After emerging from the pit-lane in twelfth, Button drove well and managed to bring his MP4-26 home in sixth. The McLaren team will be happy that the hard work they had put in back at the MTC in Woking has paid off. It was abundantly clear that the MP4-26 was not all that had been expected of it, testing showed it was way off the pace, but the updates they bought to Melbourne, a new floor and exhaust system, seemed to have done the trick.

There were losers in the race too. Michael Schumacher suffered a puncture at the start, and was eventually retired from the race as a precaution. His teammate Nico Rosberg had a coming together with Rubens Barrichello, for which Barrichello was punished with a drive through penalty. Unfortunately for Rosberg, it proved fatal and neither Mercedes finished. For me, Barrichello had a terrible weekend, spinning out of control during Qualifying, and driving terribly during the race, to me, someone who has driven in 307 Grands Prix, should know better.

Sauber were the other talking point of the day. Having only made one stop throughout the race, Sergio Perez managed to raise a few eyebrows. However, it was shortlived. Scrutineering highlighted some technical infringements with both Sauber cars, unfortunately they were stripped of seventh and eighth places, which promoted Felipe Massa into seventh, Adrian Sutil in to eighth, Sebastian Buemi into ninth and debutant Paul di Resta into tenth and a final points paying position.

With Perez and Kobayashi disqualified, Timo Glock not classified, Barichello, Rossberg, Kovalainen, Schumacher and Maldonado made up the long list of retirees from todays race. Next stop Sepang in Malaysia.

2011 Season Preview – Part One

With a week to go before the long awaited curtain opener to the 2011 season in Melbourne, this article takes a look at the title contenders, runners and riders, and their prospects for the season.

Red Bull – 1 Sebastian Vettel – 2 Mark Webber

The Milton Keynes outfit have invested heavily in development of the car since Dietrich Mateschitz bought the old Jaguar team in 2004. Mateschitz made it abundantly clear last season that he expected repayment in the form of a World Championship. Despite making things as difficult for themselves as possible, they not only delivered the Constructors’ Championship secured in Brazil, but doubled up with Sebastian Vettel securing the Drivers’ Championship in Abu Dhabi.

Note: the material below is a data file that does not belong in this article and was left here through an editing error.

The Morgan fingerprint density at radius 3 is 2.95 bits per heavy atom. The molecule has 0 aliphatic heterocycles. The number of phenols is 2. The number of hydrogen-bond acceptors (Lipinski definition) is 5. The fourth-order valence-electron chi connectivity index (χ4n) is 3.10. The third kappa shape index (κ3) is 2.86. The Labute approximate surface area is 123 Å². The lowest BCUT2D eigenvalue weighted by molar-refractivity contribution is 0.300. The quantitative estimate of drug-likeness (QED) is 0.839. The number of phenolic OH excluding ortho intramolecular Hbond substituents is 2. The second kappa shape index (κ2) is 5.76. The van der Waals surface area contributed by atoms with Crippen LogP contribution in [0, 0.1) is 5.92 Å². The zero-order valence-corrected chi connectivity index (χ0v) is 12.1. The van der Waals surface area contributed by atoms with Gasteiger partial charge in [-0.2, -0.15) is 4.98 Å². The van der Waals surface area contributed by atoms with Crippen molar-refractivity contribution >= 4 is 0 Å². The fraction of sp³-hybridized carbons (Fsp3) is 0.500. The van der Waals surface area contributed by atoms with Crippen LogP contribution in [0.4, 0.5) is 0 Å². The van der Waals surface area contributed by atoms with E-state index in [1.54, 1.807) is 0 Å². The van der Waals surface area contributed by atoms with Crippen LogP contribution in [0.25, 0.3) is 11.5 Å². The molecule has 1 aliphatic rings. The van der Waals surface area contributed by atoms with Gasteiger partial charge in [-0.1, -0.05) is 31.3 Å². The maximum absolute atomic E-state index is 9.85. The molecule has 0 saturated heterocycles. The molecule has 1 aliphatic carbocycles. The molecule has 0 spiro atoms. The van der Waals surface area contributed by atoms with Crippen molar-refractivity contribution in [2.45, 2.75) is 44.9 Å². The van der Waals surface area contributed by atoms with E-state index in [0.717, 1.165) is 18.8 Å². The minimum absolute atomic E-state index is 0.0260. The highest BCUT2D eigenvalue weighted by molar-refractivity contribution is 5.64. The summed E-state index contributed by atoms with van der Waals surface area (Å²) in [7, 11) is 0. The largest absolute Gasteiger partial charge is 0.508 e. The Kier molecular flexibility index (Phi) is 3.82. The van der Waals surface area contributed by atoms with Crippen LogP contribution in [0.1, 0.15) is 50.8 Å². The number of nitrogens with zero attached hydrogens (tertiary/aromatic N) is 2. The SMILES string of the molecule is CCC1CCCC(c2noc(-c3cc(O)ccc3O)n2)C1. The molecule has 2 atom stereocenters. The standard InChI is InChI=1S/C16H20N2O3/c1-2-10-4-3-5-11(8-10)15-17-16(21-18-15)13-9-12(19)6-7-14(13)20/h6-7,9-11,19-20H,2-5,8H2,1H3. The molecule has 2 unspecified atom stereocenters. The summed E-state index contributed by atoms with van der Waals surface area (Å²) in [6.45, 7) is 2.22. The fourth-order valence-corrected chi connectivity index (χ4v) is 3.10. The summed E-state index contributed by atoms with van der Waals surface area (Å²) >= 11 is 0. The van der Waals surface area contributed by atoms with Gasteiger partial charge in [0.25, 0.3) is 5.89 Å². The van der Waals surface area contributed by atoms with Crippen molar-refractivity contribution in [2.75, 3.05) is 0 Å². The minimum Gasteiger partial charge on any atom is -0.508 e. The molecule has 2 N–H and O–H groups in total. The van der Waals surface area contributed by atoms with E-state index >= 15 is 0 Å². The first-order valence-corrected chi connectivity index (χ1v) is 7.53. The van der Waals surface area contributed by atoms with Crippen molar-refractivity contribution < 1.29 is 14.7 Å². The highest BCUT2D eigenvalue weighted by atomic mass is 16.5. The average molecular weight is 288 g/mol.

But can they do it again? Well, little can be taken from Winter Testing, granted, however the new RB7 looks to be quick in both Qualifying and Race trim. Add in a dose of reliability, and the Adrian Newey designed RB7 may just have the elements required to retain one or both titles. [As much as it pains me to say]

McLaren – 3 Lewis Hamilton – 4 Jenson Button

Taking the unusual decision to leave the launch of the MP4-26 until as late as possible, seems to have not been the ideal decision for the team. Aesthetically, the car looks great, but both Lewis and Jenson have hinted that the set-up still isn’t quite there. Added to this, the MP4-26 only covered about half the testing mileage of its competitors Ferrari and Red Bull. Problems with the Woking outfit? I for one certainly hope not.

More positively however, after an upgrade was put on the car before the final Barcelona test, Button reported that the balance was better, whilst Hamilton alluded to the fact that they just haven’t been able to ‘put all the factors together at once’. If this were a pre-season School Report, the verdict surely would be ‘must try harder’.

Ferrari – 5 Fernando Alonso – 6 Felipe Massa

The launch of the new Scuderia contender this year was overshadowed by a legal battle with the Ford Motor Company, after initially choosing to call their car the F150. This was retracted after a threatening letter was sent to Ferrari, and they have decided to change the name to the F150 Italia.

After the embarrassment of throwing away their championship hopes in Abu Dhabi last year, the F150 Italia looks to be a competitive machine, and if anything CAN be taken from pre-season testing, which of course it can’t, it does look like it may just give the Red Bull a run for its money.

Mercedes GP – 7 Michael Schumacher – 8 Nico Rosberg

Having lacked any of the performance of its predecessor, the then Brawn GP, Mercedes really disappointed last season. Michael Schumacher emerged from retirement hoping to make an impact again on the world of Formula One, this he did, but unfortunately in the negative sense.

The team has now been bought in its entirety from the former Brawn principals, and early indications during pre-season tests show the car running pretty quick in short runs. Quite how that transfers once in race trim remains to be seen. Whilst Schumacher doubts the car will be in a position to challenege for the world championship, he believes podiums are a definite possibility. Meanwhile, the spotlight surely must be on Rosberg to prove that his outperformance of Schumacher last season was more than just a chance occurence.

Renault – 9 Nick Heidfeld – 10 Vitaly Petrov

With Robert Kubica’s horrendous crash during a Rally excursion in the off-season, it is unlikely he will return to Formula One in the foreseeable future. His replacement, Nick Heidfeld seems to be a safe bet for the Renault team. Whilst he has performed well since his debut in 2000, scoring a couple of podiums, he has yet to win a race. This means that, of the current drivers on the grid, he has the most GP starts of all, without getting stand on the top step of the podium.